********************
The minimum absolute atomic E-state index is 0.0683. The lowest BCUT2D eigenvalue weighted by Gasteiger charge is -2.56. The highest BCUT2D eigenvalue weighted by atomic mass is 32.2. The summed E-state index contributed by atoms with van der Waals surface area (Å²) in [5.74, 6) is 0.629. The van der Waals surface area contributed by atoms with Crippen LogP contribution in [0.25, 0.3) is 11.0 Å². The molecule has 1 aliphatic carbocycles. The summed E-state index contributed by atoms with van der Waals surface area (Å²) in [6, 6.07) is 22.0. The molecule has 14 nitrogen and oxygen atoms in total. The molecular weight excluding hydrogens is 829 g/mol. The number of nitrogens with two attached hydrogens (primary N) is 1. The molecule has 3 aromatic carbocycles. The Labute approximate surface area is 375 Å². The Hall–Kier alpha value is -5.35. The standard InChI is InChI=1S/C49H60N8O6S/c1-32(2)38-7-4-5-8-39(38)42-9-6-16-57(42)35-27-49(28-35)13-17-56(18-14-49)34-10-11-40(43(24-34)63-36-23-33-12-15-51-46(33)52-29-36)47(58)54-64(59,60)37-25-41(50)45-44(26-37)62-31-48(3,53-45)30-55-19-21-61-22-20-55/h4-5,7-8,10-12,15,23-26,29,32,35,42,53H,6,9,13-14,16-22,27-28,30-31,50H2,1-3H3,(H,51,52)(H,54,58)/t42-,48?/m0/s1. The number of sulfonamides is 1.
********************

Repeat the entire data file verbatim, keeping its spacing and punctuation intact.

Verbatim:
The minimum absolute atomic E-state index is 0.0683. The lowest BCUT2D eigenvalue weighted by Gasteiger charge is -2.56. The highest BCUT2D eigenvalue weighted by atomic mass is 32.2. The summed E-state index contributed by atoms with van der Waals surface area (Å²) in [5.74, 6) is 0.629. The van der Waals surface area contributed by atoms with Crippen LogP contribution in [0.25, 0.3) is 11.0 Å². The molecule has 1 aliphatic carbocycles. The summed E-state index contributed by atoms with van der Waals surface area (Å²) in [6, 6.07) is 22.0. The molecule has 14 nitrogen and oxygen atoms in total. The molecular weight excluding hydrogens is 829 g/mol. The number of nitrogens with two attached hydrogens (primary N) is 1. The molecule has 3 aromatic carbocycles. The Labute approximate surface area is 375 Å². The Hall–Kier alpha value is -5.35. The standard InChI is InChI=1S/C49H60N8O6S/c1-32(2)38-7-4-5-8-39(38)42-9-6-16-57(42)35-27-49(28-35)13-17-56(18-14-49)34-10-11-40(43(24-34)63-36-23-33-12-15-51-46(33)52-29-36)47(58)54-64(59,60)37-25-41(50)45-44(26-37)62-31-48(3,53-45)30-55-19-21-61-22-20-55/h4-5,7-8,10-12,15,23-26,29,32,35,42,53H,6,9,13-14,16-22,27-28,30-31,50H2,1-3H3,(H,51,52)(H,54,58)/t42-,48?/m0/s1. The number of sulfonamides is 1.